More and more often, I hear people who appear to be of sound mind making a particular,  absolutely ear-grating grammar flub. While I'm no grammar stick-in-the-mud -- especially when it comes to spoken language in informal situations -- this one knocks my block off.

It's the bizarre practice of making a possessive out of the word "I" -- as in "Danny and I's relationship is stronger than ever."

Seriously? "I's"? You may be a famous actress or a TV personality, but you're certainly not smarter than a fifth grader!

It seems that a lot of people have trouble concocting a compound possessive -- a possessive involving more than one person or thing -- on the fly. And, I'll admit, it can be tricky.

One route is to avoid the issue altogether, saying instead something like "The relationship between Danny and me is stronger than ever." (But that brings up another bugaboo: the whole "I" versus "me" thing ... fodder for a future blog post.)

The easiest remedy, really, is to get into the habit of quickly breaking apart the compound possessive and letting your ear tell you what is right. Would you say, "I's relationship is stronger than ever?" Of course not. Your ear immediately tells you that the right word is "my." (Maybe an even faster way is to remember that “I’s” is never, never, NEVER right!)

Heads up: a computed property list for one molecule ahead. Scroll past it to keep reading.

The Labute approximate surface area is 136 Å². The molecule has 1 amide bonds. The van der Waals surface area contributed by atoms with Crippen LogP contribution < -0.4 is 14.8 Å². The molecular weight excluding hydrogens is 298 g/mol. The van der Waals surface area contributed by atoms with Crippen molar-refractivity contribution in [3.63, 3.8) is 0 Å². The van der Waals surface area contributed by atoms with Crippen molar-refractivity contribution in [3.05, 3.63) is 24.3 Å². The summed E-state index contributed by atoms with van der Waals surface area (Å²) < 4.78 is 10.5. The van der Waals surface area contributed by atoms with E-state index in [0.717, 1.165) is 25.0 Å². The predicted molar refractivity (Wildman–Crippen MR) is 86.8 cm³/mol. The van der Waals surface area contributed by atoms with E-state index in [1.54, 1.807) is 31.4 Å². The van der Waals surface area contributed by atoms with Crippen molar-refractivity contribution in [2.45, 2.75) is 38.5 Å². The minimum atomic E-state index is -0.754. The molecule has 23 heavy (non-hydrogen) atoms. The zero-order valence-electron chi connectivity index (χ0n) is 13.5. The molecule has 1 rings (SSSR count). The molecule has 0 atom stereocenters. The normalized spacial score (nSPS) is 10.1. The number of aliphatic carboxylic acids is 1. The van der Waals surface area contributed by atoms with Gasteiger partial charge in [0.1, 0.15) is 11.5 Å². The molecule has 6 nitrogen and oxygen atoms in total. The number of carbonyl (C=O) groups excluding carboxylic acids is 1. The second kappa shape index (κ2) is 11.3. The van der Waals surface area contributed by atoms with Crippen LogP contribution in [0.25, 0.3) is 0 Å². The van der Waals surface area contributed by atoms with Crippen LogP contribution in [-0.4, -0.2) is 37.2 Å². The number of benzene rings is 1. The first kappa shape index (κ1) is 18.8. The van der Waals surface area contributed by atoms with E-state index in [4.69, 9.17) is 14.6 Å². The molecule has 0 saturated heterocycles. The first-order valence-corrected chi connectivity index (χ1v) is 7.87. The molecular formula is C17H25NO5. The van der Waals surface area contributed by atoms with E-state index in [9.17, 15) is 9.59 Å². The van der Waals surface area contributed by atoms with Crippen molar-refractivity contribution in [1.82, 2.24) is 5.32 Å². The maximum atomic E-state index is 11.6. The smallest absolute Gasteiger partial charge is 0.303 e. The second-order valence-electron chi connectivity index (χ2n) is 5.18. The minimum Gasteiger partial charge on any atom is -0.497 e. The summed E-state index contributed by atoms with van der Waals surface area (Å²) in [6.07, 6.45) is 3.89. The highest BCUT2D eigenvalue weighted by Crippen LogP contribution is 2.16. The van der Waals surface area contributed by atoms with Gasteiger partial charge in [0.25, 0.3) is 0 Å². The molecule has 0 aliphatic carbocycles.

Then do the same with the other noun in the phrase: "Danny's relationship is stronger than ever."

Glue the two parts back together, and – voilà -- you have a perfectly serviceable sentence: "Danny's and my relationship is stronger than ever." If saying it that way sounds strange, it’s because people just don’t get it right very often.

Here’s the deal: Don't be afraid of "my." It's a quiet but powerful little word that makes you sound very smart!
 


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